After exploring the virtue of video games in class, specifically “Florence” and “Monument,” I wanted to further delve into the world of games created for purposes beyond mere pleasure. In this week’s article, the author discussed the video game, “Sea of Solitude,” which was created to help those overcome feelings of loneliness. The creator of the game crafted the idea when she felt like she had no outlet to salvage herself from her disparity. In this game, the main character, Kay, encounters subjects that became creatures when they reached their brink of loneliness. To avoid turning into a monster herself, Kay tries tirelessly to fight against her own feelings of solitude.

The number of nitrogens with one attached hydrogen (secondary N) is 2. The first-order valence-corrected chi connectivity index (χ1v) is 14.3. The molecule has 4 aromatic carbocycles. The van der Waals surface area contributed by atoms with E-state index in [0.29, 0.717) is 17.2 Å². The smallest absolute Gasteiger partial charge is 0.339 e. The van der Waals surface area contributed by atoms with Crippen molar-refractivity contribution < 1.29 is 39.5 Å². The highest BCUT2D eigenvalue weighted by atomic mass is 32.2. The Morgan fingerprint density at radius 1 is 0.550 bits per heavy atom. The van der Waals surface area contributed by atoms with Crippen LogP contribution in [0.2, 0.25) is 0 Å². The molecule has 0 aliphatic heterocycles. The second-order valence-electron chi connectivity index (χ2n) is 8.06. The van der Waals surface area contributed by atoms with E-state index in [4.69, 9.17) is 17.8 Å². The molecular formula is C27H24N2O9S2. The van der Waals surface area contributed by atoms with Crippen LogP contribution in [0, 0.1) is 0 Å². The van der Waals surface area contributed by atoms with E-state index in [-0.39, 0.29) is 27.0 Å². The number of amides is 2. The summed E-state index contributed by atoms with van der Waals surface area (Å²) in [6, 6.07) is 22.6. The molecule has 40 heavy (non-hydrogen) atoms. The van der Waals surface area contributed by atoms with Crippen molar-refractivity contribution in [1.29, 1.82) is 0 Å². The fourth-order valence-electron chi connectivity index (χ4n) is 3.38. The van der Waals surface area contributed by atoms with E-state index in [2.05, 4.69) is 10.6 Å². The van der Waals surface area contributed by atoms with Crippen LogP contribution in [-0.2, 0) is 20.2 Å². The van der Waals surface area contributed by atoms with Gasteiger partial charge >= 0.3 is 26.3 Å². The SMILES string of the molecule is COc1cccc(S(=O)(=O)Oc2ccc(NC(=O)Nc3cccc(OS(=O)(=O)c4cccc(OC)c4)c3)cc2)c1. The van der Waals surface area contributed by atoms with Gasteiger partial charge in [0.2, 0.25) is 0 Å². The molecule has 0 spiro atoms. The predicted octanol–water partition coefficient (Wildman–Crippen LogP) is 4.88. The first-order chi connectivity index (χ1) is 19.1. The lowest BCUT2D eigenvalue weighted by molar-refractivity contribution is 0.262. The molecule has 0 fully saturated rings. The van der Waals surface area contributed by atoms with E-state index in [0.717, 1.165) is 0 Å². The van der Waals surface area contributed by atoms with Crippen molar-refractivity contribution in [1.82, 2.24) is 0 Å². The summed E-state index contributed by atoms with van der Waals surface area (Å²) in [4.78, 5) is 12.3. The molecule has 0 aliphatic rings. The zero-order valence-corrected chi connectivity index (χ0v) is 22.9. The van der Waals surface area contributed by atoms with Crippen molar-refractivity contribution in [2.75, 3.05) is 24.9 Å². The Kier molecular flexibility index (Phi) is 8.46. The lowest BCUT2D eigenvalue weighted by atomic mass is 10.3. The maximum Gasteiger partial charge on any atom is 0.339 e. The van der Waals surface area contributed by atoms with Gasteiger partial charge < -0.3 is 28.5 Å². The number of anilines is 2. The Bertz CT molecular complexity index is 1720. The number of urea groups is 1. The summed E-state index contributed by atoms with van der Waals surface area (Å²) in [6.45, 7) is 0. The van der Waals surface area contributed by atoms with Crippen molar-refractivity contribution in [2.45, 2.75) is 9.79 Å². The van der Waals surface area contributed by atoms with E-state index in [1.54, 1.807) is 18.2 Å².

This game is just one example of how the media world is tackling issues beyond their once-intended scope of purpose. Other games, “Celeste” and “Hellblade: Senua’s Sacrifice” also involved protagonists dealing with mental health issues including anxiety, depression, and psychosis. This is reflective of the growing conversation about mental health. Mental health is at the crux of our culture’s narrative, which makes it less taboo to talk about. What differentiates video games from other forms of media is its interactive nature. Unlike movies and television shows, which allow audience members to passively watch a story unfold, video games force users to interact, connect, and engage with the issues head-on. Video games can be a “more effective way of bouncing back from negative moods than passive forms of media like TV or movies.”